We will provide the first test of the behavioral predictions of our new theory by collecting new data on patterns of helping (e.g., babysitting and food sharing) and harming (aggression) in Southern Resident killer whales using unmanned aerial vehicles (drones). Resident killer whales are ideally suited to testing the behavioral predictions of the model - they are predicted to have extreme sex differences in patterns of kinship dynamics and have unexplained sex differences in life history. We will test the life history predictions of the theoretical framework by comparing patterns of sex differences in life history evolution (e.g. patterns of growth, age at first reproduction, age at last reproduction, reproductive investment and longevity) across social mammals which will allow us to determine the role of kinship dynamics in driving the divergence of life histories between the sexes.


Our CWR-University of Exeter research will further our understanding of the evolution of sex differences in life history and social behavior and will leave a new theoretical framework that will provide testable predictions for the evolution of behavior and life-history traits in social mammals, including humans.​

Evoluntion of Sex
Studies Team
Aerial Observation Research

The scientists and others
behind the research

Drone Data Collection

Dr. Michael Weiss - CWR Research Director and Drone Pilot (FAA licensed commercial UAS pilot)

Other Project Team Members

Dr. Darren CroftCWR Executive Director and Professor of Animal Behaviour at the University of Exeter

Dr. Sam Ellis -  Postdoctoral researcher, University of Exeter

Dr. Dan Franks - Reader, Department of Biology, University of York

Mike Cant - Professor of Evolutionary Biology, University of Exeter 

Rufus Johnstone - Professor, Department of Zoology, University of Cambridge 

Dr. Tom Currie - Associate Professor in Cultural Evolution, University of Exeter

Paolo Domenici - National Research Council, Oristano, Italy

Federica Spina - PhD Research Student, University of Pisa

Charli Grimes - PhD Research Student, University of Exeter

Rachel John - Masters Research Student, University of Exeter 

2023 UAV Encounter #9 (August 17) with J, K, and L pods.

DJI Matrice 600 Pro
About the Center for Whale Research’s UAVs:
DJI Matrice 600 Pro
DJI Phantom 4 RTK v2

The research team uses different models of Unmanned Aerial Vehicles (UAV) for their SRKW and Bigg's orca studies. The DJI Matrice 600 Pro is used for shore-based flights. It is the larger of the two UAVs; it can be seen from a considerable distance when flying from land. On the CWR research vessel, the team uses a DJI Phantom 4 RTK v2, the smaller of the two DJI models. It’s easily retrieved by the pilot when flying from the research boat. Both UAVs have outstanding designed-in reliability.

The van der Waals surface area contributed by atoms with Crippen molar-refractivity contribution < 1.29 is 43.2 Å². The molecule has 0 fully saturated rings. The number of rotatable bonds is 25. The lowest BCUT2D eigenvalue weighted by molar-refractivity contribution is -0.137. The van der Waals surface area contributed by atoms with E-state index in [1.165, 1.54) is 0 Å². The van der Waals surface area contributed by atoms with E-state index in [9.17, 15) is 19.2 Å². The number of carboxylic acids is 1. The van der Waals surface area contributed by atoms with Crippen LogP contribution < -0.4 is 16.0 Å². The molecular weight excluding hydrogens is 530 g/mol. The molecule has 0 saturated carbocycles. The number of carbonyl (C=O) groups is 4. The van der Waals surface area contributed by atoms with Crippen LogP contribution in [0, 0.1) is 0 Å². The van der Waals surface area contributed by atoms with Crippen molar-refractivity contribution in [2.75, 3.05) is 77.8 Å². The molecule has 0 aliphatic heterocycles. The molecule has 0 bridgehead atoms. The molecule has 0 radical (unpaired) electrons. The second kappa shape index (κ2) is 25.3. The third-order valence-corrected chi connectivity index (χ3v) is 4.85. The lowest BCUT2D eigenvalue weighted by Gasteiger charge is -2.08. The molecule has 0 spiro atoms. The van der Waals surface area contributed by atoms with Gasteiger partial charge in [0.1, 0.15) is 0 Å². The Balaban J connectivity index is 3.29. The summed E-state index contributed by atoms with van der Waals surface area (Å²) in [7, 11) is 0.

Does the UAV/Drone
disturb the whales?

The UAV is a non-invasive method for recording behavior, and there is minimal potential for noise disturbance to the orcas. Recent work has shown that the noise produced by UAVs couples poorly into the water and could only be quantified above the background noise of the recording sites at a one-meter depth when flying at altitudes below 10 meters. All of our flights are conducted well above this height (typically 60 meters), and it is likely that the whales are not even aware of the presence of the UAV during our research flights.

PLUS UAV/Drone Pilot
Training and Certification.

Before undertaking any flights for the Aerial Observation Study, the permit required the pilots to complete a minimum of 25 hours of flying time and 50 flights with the DJI Matrice 600 Pro to establish its reliability and suitability for the research. The drones have accumulated over 400 hours of flying over more than 1000 research flights. A spotter visually tracks the drone on each flight to ensure safe operation and maintain visual line-of-sight as required by the permit.

Does drone disturb the whales

More Video and Photographs

Visit our YouTube channel

2023 UAV Encounter #16 (October 4): Footage of the T49As hunting but without T49A1 or T49A2 present.

2022 UAV Encounter #15 (September 28) of J pod in Haro Strait.

This footage is part of 651 minutes of drone video filmed over ten days in 2021. Read Dr. Weiss’s June 17, 2021 BLOG, Observing orcas from the air gives a novel look into their social structure, for insight into CWR’s scientists’ expanded knowledge of orcas from studying aerial video of the whales.

In this July 2021 UAV/drone recording, a group of Bigg’s Transient orcas is traveling and socializing along the shoreline. There are both adults and younger individuals in the group, identified by their size differences.